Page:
Blog del Narco: Uncensored Web Journalism versus Violence of the Mexican Narcosphere

07 Other Atrocities, 09 Terrorism, 10 Transnational Crime, Counter-Oppression/Counter-Dictatorship Practices, Journalism/Free-Press/Censorship

Blog del Narco

With Journalists Silenced, Mysterious Blogger Reports on Mexico’s Drug Violence

By Nate Freeman, August 16, 2010

President Felipe Calderone’s crackdown on drug cartels in Mexico has claimed 28,000 lives since 2006, but the best coverage of the non-stop mob hits and government stings isn’t coming from the nation’s major media outlets.

Instead, it comes from a student with a six-month-old blog. Blog del Narco began as a hobby for the highly secretive blogger, but in time he found that his facelessness allowed him get away with stories that would endanger known journalists — many of whom have been kidnapped or killed for divulging such information. Now, his site has become indispensable for its no-holds-barred coverage of the endless carnage caused by the drug trade. The AP reports that for the first time, a blog on the conflict can count its most dangerous participants among its most obsessive readers, as the kingpins and cops rely on the information just as much as the public does.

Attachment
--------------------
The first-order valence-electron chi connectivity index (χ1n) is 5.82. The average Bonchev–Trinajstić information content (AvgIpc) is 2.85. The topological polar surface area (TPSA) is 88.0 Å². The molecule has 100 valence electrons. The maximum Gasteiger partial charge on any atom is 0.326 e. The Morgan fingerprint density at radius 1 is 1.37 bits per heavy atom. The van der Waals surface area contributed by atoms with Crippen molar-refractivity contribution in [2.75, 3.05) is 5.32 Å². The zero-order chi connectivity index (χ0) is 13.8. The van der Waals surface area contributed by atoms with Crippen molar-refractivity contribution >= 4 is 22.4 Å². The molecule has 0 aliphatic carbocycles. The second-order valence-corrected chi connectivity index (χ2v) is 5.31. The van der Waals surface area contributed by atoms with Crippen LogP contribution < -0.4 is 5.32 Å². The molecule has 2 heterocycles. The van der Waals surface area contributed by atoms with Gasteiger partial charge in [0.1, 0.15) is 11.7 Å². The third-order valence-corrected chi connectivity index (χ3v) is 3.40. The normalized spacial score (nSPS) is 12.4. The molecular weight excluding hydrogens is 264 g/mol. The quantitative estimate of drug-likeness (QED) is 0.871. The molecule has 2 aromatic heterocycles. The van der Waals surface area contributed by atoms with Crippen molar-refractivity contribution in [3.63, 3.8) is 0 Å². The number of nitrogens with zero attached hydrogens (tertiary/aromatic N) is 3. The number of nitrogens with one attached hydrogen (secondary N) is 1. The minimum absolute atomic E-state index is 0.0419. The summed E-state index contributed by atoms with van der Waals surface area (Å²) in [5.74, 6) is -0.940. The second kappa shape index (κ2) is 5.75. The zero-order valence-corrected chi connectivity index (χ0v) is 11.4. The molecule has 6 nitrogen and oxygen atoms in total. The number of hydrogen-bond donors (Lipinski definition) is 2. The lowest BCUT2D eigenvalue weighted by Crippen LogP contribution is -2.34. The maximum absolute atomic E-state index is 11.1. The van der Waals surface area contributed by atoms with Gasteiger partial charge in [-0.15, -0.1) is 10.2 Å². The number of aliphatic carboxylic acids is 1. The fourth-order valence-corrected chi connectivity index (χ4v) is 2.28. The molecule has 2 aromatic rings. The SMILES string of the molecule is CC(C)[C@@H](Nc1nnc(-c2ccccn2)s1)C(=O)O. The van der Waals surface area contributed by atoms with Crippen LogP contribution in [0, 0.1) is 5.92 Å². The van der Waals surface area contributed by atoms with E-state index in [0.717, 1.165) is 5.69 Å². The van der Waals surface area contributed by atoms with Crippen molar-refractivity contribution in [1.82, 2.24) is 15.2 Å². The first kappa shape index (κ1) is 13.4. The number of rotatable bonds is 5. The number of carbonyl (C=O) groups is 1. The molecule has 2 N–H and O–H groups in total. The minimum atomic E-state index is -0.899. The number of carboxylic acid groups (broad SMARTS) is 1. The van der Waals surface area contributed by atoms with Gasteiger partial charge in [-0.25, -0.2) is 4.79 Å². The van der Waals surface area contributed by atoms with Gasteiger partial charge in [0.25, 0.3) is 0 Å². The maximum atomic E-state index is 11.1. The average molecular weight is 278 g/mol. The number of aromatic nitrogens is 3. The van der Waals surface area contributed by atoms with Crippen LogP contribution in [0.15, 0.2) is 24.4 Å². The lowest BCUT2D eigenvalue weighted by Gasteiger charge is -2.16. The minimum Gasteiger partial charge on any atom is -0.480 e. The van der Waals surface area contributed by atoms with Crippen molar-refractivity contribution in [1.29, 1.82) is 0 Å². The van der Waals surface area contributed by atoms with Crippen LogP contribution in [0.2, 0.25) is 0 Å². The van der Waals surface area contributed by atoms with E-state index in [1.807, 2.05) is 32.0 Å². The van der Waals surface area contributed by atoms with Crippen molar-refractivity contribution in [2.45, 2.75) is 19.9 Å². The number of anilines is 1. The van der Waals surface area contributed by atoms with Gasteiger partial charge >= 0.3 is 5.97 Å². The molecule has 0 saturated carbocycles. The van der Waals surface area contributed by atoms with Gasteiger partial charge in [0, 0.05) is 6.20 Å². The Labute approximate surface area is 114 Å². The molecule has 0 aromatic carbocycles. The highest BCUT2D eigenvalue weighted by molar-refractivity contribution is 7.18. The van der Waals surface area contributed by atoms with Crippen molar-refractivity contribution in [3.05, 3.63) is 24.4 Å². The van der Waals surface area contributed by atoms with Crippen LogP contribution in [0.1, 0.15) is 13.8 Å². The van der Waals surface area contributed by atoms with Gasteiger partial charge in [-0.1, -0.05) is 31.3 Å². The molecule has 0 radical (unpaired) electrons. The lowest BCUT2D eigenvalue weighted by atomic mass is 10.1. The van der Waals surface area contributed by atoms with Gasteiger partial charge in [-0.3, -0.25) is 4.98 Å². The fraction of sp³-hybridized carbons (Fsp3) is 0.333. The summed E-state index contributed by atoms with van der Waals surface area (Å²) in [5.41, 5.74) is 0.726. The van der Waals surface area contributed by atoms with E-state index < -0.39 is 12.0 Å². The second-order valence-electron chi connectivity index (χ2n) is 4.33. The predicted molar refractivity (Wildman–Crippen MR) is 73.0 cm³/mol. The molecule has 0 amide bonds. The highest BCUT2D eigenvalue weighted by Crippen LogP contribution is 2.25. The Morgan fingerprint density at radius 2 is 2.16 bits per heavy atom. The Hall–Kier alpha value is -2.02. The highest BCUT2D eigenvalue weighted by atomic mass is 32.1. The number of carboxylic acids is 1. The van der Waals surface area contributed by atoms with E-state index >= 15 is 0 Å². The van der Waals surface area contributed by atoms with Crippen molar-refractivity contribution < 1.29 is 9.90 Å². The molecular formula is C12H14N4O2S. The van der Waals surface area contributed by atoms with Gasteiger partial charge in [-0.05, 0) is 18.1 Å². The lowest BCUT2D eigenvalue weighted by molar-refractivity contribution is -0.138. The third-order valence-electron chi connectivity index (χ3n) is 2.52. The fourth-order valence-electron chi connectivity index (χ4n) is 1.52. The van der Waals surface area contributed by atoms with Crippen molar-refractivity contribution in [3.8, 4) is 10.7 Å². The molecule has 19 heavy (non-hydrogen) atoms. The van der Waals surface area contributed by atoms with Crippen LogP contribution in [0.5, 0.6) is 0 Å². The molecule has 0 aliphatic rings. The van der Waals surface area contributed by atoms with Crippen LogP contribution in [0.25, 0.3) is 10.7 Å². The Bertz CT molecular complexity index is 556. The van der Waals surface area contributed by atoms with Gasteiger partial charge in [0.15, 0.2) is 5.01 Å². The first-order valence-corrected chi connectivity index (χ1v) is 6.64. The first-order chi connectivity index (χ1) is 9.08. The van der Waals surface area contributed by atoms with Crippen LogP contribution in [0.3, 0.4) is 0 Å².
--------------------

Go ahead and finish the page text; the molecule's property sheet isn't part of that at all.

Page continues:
“People now demand information and if you don’t publish it, they complain,” the blogger told the AP. Little is known about the person behind Blog del Narco, apart from the fact that he is a male student living in Northern Mexico. And, given that he is sharing content that would threaten the life of a public reporter — a gory video of a decapitation, the execution of a double-crossing police officer, ravaged corpses—the anonymous blogger has chosen the correct major to pursue in school: computer security. He has maintained total anonymity, and when reached by the AP, he spoke from a disguised telephone number.

“For the scanty details that they (mass media) put on television, they get grenades thrown at them and their reporters kidnapped,” the blogger said. “We publish everything. Imagine what they could do to us.”

This cloak he has built for himself allows him to withstand the government’s efforts to quell negative coverage. He encourages submissions from his formidable readership (his site receives 3 million hits per month) and maintains an active Twitter account that boasts over 8,000 followers. (Sample tweet: “Estado podrá ganar hasta 10 mil millones de dólares en impuestos. Legalizando la droga.” Translated, it’s a plea to the government to legalize drugs.)

Related:
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+ Mexico’s Drug Lords
+ Journal: IG Audit–El Paso Intelligence Center a bust
+ Blog del Narco Forum